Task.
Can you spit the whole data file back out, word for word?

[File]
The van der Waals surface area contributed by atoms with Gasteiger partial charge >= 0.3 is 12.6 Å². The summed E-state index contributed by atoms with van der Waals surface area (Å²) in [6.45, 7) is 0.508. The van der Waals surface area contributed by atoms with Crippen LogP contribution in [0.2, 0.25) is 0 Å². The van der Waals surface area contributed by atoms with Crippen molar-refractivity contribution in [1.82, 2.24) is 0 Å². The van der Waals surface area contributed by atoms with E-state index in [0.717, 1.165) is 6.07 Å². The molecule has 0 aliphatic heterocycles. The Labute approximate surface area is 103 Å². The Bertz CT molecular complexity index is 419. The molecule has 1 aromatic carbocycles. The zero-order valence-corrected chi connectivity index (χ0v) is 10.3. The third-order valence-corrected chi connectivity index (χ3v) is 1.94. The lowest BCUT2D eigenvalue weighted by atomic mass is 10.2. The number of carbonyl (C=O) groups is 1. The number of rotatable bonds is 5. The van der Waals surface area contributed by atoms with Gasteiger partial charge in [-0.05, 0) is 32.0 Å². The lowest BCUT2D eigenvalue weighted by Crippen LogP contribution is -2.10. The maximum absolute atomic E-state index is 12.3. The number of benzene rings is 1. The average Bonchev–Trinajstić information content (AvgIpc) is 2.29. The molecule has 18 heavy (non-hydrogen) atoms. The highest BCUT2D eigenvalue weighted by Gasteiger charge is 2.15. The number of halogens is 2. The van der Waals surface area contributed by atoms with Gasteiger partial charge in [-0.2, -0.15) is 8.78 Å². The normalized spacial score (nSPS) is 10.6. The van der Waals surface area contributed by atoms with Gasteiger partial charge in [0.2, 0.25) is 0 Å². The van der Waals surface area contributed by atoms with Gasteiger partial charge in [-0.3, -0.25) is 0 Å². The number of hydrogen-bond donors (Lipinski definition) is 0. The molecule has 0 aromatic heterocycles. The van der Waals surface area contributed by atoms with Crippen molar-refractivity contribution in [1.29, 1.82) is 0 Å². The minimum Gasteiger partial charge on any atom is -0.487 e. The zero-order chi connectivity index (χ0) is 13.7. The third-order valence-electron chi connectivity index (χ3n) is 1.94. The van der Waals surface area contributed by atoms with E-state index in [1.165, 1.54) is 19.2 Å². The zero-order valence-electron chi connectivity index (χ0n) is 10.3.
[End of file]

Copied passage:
The van der Waals surface area contributed by atoms with Gasteiger partial charge >= 0.3 is 12.6 Å². The summed E-state index contributed by atoms with van der Waals surface area (Å²) in [6.45, 7) is 0.508. The van der Waals surface area contributed by atoms with Crippen LogP contribution in [0.2, 0.25) is 0 Å². The van der Waals surface area contributed by atoms with Crippen molar-refractivity contribution in [1.82, 2.24) is 0 Å². The van der Waals surface area contributed by atoms with E-state index in [0.717, 1.165) is 6.07 Å². The molecule has 0 aliphatic heterocycles. The Labute approximate surface area is 103 Å². The Bertz CT molecular complexity index is 419. The molecule has 1 aromatic carbocycles. The zero-order valence-corrected chi connectivity index (χ0v) is 10.3. The third-order valence-corrected chi connectivity index (χ3v) is 1.94. The lowest BCUT2D eigenvalue weighted by atomic mass is 10.2. The number of carbonyl (C=O) groups is 1. The number of rotatable bonds is 5. The van der Waals surface area contributed by atoms with Gasteiger partial charge in [-0.05, 0) is 32.0 Å². The lowest BCUT2D eigenvalue weighted by Crippen LogP contribution is -2.10. The maximum absolute atomic E-state index is 12.3. The number of benzene rings is 1. The average Bonchev–Trinajstić information content (AvgIpc) is 2.29. The molecule has 18 heavy (non-hydrogen) atoms. The highest BCUT2D eigenvalue weighted by Gasteiger charge is 2.15. The number of halogens is 2. The van der Waals surface area contributed by atoms with Gasteiger partial charge in [-0.2, -0.15) is 8.78 Å². The normalized spacial score (nSPS) is 10.6. The van der Waals surface area contributed by atoms with Gasteiger partial charge in [0.2, 0.25) is 0 Å². The van der Waals surface area contributed by atoms with Gasteiger partial charge in [-0.3, -0.25) is 0 Å². The number of hydrogen-bond donors (Lipinski definition) is 0. The molecule has 0 aromatic heterocycles. The van der Waals surface area contributed by atoms with Crippen molar-refractivity contribution in [1.29, 1.82) is 0 Å². The minimum Gasteiger partial charge on any atom is -0.487 e. The zero-order chi connectivity index (χ0) is 13.7. The third-order valence-electron chi connectivity index (χ3n) is 1.94. The van der Waals surface area contributed by atoms with E-state index in [1.165, 1.54) is 19.2 Å². The zero-order valence-electron chi connectivity index (χ0n) is 10.3.